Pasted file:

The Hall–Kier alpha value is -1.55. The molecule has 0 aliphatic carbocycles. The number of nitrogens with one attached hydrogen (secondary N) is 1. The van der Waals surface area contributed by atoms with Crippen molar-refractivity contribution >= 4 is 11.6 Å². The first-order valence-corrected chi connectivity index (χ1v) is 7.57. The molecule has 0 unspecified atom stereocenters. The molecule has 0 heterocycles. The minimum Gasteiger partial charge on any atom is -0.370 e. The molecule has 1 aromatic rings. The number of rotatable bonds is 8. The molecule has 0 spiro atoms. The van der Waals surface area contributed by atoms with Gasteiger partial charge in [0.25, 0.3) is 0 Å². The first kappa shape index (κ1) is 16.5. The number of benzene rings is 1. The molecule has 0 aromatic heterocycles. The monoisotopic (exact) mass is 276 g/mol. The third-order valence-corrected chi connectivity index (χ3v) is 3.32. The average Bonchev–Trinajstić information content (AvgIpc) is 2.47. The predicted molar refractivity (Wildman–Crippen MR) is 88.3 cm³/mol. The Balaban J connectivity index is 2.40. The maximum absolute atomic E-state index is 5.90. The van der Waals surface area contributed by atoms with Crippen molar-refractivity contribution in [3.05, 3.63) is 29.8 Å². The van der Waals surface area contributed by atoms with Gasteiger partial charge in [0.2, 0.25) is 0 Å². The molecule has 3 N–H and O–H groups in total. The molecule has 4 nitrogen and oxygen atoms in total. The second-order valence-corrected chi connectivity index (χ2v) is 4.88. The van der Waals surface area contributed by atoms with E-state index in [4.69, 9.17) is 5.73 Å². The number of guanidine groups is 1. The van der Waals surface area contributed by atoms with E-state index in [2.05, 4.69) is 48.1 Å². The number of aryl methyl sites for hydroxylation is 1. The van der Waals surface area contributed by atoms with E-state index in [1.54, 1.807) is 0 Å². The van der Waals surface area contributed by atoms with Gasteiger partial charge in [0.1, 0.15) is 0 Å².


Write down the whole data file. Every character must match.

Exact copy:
The Hall–Kier alpha value is -1.55. The molecule has 0 aliphatic carbocycles. The number of nitrogens with one attached hydrogen (secondary N) is 1. The van der Waals surface area contributed by atoms with Crippen molar-refractivity contribution >= 4 is 11.6 Å². The first-order valence-corrected chi connectivity index (χ1v) is 7.57. The molecule has 0 unspecified atom stereocenters. The molecule has 0 heterocycles. The minimum Gasteiger partial charge on any atom is -0.370 e. The molecule has 1 aromatic rings. The number of rotatable bonds is 8. The molecule has 0 spiro atoms. The van der Waals surface area contributed by atoms with Gasteiger partial charge in [0.25, 0.3) is 0 Å². The first kappa shape index (κ1) is 16.5. The number of benzene rings is 1. The molecule has 0 aromatic heterocycles. The monoisotopic (exact) mass is 276 g/mol. The third-order valence-corrected chi connectivity index (χ3v) is 3.32. The average Bonchev–Trinajstić information content (AvgIpc) is 2.47. The predicted molar refractivity (Wildman–Crippen MR) is 88.3 cm³/mol. The Balaban J connectivity index is 2.40. The maximum absolute atomic E-state index is 5.90. The van der Waals surface area contributed by atoms with Crippen molar-refractivity contribution in [3.05, 3.63) is 29.8 Å². The van der Waals surface area contributed by atoms with Gasteiger partial charge in [0.2, 0.25) is 0 Å². The molecule has 3 N–H and O–H groups in total. The molecule has 4 nitrogen and oxygen atoms in total. The second-order valence-corrected chi connectivity index (χ2v) is 4.88. The van der Waals surface area contributed by atoms with E-state index in [4.69, 9.17) is 5.73 Å². The number of guanidine groups is 1. The van der Waals surface area contributed by atoms with E-state index in [2.05, 4.69) is 48.1 Å². The number of aryl methyl sites for hydroxylation is 1. The van der Waals surface area contributed by atoms with E-state index in [1.54, 1.807) is 0 Å². The van der Waals surface area contributed by atoms with Gasteiger partial charge in [0.1, 0.15) is 0 Å².